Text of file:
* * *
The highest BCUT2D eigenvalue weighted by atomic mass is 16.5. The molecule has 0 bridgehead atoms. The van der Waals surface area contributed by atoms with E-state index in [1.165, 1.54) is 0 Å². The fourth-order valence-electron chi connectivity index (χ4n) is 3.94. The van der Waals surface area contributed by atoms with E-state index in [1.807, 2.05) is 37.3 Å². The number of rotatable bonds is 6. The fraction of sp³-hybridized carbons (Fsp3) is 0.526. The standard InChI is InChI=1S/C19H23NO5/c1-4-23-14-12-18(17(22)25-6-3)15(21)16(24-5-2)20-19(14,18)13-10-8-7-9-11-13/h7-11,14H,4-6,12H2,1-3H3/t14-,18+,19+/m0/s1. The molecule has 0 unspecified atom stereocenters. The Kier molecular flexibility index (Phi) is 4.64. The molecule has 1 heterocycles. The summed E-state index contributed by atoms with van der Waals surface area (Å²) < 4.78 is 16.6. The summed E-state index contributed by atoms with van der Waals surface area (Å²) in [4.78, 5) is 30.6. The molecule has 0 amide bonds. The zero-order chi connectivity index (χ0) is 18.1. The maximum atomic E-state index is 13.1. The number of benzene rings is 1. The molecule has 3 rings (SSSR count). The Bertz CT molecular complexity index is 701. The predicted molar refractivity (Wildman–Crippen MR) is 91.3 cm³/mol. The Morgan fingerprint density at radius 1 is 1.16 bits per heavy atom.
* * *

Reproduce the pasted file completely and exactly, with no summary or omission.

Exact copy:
The highest BCUT2D eigenvalue weighted by atomic mass is 16.5. The molecule has 0 bridgehead atoms. The van der Waals surface area contributed by atoms with E-state index in [1.165, 1.54) is 0 Å². The fourth-order valence-electron chi connectivity index (χ4n) is 3.94. The van der Waals surface area contributed by atoms with E-state index in [1.807, 2.05) is 37.3 Å². The number of rotatable bonds is 6. The fraction of sp³-hybridized carbons (Fsp3) is 0.526. The standard InChI is InChI=1S/C19H23NO5/c1-4-23-14-12-18(17(22)25-6-3)15(21)16(24-5-2)20-19(14,18)13-10-8-7-9-11-13/h7-11,14H,4-6,12H2,1-3H3/t14-,18+,19+/m0/s1. The molecule has 0 unspecified atom stereocenters. The Kier molecular flexibility index (Phi) is 4.64. The molecule has 1 heterocycles. The summed E-state index contributed by atoms with van der Waals surface area (Å²) < 4.78 is 16.6. The summed E-state index contributed by atoms with van der Waals surface area (Å²) in [4.78, 5) is 30.6. The molecule has 0 amide bonds. The zero-order chi connectivity index (χ0) is 18.1. The maximum atomic E-state index is 13.1. The number of benzene rings is 1. The molecule has 3 rings (SSSR count). The Bertz CT molecular complexity index is 701. The predicted molar refractivity (Wildman–Crippen MR) is 91.3 cm³/mol. The Morgan fingerprint density at radius 1 is 1.16 bits per heavy atom.